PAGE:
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Biodiversity  Research and  Trining  Program  (BRT)The Biodiversity Research and Training Program (BRT) was established to provide support and funding for research into, and management of Thailand’s biodiversity resources.

Thailand has varied forest types and aquatic habitats. These may support up to 12,000 species of vascular plants and roughly 3,500 species of vertebrates. Many species, however, have suffered because of environmental damage; smuggling of genetic resources also occurs.  The present state of the country’s biodiversity is not well documented.

The BRT Program addresses the need for research and training to assess the biodiversity remaining in the kingdom and to investigate the present and potential benefits of biodiversity for human life.

The BRT Program, established by the national Center for Genetic Engineering and Biotechnology (BIOTEC) under the National Science and Technology Development Agency (NSTDA), together with the Thailand Research Fund (TRF), makes funding available for basic and applied research in disciplines related to biodiversity.


The program funding is intended to aid  Thai researchers and institutions; foreign researchers will be welcomed into the program provided that their project proposals satisfy the following requirements.

  • They should work closely with local governmental, non-governmental or educational institutions or organizations.
  • Thai principal investigators must be included in the project meaningful ways.
  • The project must be carried out in Thailand or in a neighboring country of interest to Thai researchers.
  • The project must provide benefits to Thailand such as technical training, institutional strengthening, improved research capacity, shared useful data, and increased public awareness.


The BRT provides support and funding in seven programs under two broad areas:  Research and Training in Biodiversity, and Development of Technology, Policy Development for Management of Biodiversity. Program particulars are described herein.

Research  and Training  in  Biodiversity

Studies of the ecosystems of Thailand and their diversity must lead to improvements in the quality of the environment; contribute to Thailand’s agriculture, medical sciences, economy, and industry; and enhance the expertise and effectiveness of Thai scientists.

Program 1  Systematics,  Genetics  and  Ecology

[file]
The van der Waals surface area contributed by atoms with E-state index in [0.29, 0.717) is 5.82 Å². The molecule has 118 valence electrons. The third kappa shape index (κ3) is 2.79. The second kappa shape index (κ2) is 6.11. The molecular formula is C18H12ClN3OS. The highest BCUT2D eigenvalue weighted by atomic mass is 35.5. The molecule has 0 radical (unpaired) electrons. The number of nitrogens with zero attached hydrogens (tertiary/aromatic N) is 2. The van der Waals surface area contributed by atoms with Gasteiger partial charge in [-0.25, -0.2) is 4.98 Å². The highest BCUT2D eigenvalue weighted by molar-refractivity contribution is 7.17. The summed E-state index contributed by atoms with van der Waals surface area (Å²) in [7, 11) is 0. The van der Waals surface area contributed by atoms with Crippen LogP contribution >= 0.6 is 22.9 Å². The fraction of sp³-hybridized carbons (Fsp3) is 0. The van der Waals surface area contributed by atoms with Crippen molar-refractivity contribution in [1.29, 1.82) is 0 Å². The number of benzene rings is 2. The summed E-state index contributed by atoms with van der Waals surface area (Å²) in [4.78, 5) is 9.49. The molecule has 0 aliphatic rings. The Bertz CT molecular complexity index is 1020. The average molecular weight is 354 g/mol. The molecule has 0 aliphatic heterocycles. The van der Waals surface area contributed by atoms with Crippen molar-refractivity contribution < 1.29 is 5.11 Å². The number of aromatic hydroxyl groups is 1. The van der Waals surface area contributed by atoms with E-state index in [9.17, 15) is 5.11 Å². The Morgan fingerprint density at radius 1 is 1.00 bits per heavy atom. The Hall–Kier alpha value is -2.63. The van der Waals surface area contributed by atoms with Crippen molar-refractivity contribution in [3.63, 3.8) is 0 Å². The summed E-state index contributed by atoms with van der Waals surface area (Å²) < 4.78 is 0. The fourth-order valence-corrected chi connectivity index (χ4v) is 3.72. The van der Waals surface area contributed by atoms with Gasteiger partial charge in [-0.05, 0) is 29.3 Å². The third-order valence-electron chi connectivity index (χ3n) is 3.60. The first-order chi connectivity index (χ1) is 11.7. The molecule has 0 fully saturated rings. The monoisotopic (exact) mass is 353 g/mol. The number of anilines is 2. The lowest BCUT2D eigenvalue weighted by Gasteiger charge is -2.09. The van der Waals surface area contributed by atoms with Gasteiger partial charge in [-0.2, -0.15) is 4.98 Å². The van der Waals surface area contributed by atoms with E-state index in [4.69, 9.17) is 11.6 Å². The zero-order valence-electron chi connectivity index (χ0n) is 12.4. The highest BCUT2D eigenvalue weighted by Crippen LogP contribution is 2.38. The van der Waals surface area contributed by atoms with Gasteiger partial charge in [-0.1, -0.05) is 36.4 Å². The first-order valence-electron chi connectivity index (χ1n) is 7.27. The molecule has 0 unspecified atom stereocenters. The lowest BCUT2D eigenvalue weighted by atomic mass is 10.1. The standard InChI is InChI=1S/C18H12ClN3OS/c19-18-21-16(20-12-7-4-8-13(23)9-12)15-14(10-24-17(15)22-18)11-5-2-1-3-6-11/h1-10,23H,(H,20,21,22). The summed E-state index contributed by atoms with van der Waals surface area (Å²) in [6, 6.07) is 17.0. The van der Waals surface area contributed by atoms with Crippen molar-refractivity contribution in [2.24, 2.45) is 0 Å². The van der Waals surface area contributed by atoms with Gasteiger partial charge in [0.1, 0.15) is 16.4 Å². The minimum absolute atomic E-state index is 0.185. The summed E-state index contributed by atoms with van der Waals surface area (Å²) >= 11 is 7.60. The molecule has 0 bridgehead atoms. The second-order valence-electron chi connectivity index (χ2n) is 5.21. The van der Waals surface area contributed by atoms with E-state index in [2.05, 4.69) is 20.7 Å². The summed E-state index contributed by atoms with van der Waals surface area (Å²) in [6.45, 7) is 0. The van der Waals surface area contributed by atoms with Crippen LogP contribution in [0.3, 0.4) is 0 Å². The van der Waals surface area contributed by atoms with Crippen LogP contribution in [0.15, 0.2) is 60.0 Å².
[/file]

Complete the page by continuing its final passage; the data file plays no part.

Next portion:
Projects might include:

  • taxonomic work, identification keys, manuals;
  • surveys and inventories of particular environments or ecosystems;
  • research on population genetics and evolution;
  • studies of the ecology and distribution of important species or species groups;
  • research to improve census techniques;
  • research on the function of ecological communities, including inter-species relationships;
  • studies of the dynamics and functioning of ecosystems, including those influenced by human activity.

Program 2  Monitoring of Populations and Ecosystems 

Monitoring Changes in populations, communities and ecosystem processes over time has two objectives: i) describing and understanding the dynamics of natural systems, and ii) examining the effects and long term consequences of human disturbance.

Research and monitoring objectives must be clearly defined and proposed activities included in the project proposal.  Monitoring should be quantitative; methods of measurements, sampling or census taking must be described to facilitate replication by other researchers.  Monitoring should be combined with field experimentation in order elucidate causes of change.

BRT supports the establishment and management of Long Term Ecological Research Sites (LTERS) (permanent plots, relatively secure and protected from inadvertent disturbance) which facilitate detailed inventory and mapping.  Standardized methodologies for LTERS exist, developed by the Man and Biosphere/Smihsonian lnstitution Program and the Smithsonian Tropical Research lnstitute (STRI)

Worthwhile subjects for monitoring include:

  • endangered species populations
  • abundance, distribution and genetic composition of pest and vector populations;
  • abundance and harvest of commercial fish and shellfish populations;
  • physical characteristics and biological populations in rivers and reservoirs; changes in coastal environments;
  • growth, recruitment, mortality and reproduction of forest trees; responses to climatic variables; long-term changes in ecosystem variables.

Program 3  Economics, Society and Biodiversity

This program focuses on the knowledge and uses of biodiversity by local residents and communities. Projects should promote collaboration between local leaders, academic researchers, government officials and NGOs. Research findings and local wisdom should combine for sustained benefit of local people.